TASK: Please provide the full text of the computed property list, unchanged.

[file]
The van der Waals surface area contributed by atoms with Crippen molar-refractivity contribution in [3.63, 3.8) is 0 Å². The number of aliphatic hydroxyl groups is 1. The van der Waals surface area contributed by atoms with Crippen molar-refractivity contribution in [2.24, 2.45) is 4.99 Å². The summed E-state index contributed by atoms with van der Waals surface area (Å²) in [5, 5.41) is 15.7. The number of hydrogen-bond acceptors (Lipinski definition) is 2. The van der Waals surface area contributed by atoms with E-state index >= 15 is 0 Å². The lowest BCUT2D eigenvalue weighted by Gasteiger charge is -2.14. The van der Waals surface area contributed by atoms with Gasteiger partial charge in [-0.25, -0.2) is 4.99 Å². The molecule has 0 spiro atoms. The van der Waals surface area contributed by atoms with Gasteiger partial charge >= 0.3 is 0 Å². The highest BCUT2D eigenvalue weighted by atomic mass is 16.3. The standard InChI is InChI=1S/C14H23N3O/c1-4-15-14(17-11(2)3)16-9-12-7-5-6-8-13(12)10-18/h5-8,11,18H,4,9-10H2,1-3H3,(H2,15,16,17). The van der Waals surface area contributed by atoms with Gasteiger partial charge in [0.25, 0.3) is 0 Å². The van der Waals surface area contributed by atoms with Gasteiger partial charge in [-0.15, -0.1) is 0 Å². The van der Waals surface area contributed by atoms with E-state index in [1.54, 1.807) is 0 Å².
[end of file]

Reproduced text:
The van der Waals surface area contributed by atoms with Crippen molar-refractivity contribution in [3.63, 3.8) is 0 Å². The number of aliphatic hydroxyl groups is 1. The van der Waals surface area contributed by atoms with Crippen molar-refractivity contribution in [2.24, 2.45) is 4.99 Å². The summed E-state index contributed by atoms with van der Waals surface area (Å²) in [5, 5.41) is 15.7. The number of hydrogen-bond acceptors (Lipinski definition) is 2. The van der Waals surface area contributed by atoms with E-state index >= 15 is 0 Å². The lowest BCUT2D eigenvalue weighted by Gasteiger charge is -2.14. The van der Waals surface area contributed by atoms with Gasteiger partial charge in [-0.25, -0.2) is 4.99 Å². The molecule has 0 spiro atoms. The van der Waals surface area contributed by atoms with Gasteiger partial charge >= 0.3 is 0 Å². The highest BCUT2D eigenvalue weighted by atomic mass is 16.3. The standard InChI is InChI=1S/C14H23N3O/c1-4-15-14(17-11(2)3)16-9-12-7-5-6-8-13(12)10-18/h5-8,11,18H,4,9-10H2,1-3H3,(H2,15,16,17). The van der Waals surface area contributed by atoms with Gasteiger partial charge in [0.25, 0.3) is 0 Å². The van der Waals surface area contributed by atoms with Gasteiger partial charge in [-0.15, -0.1) is 0 Å². The van der Waals surface area contributed by atoms with E-state index in [1.54, 1.807) is 0 Å².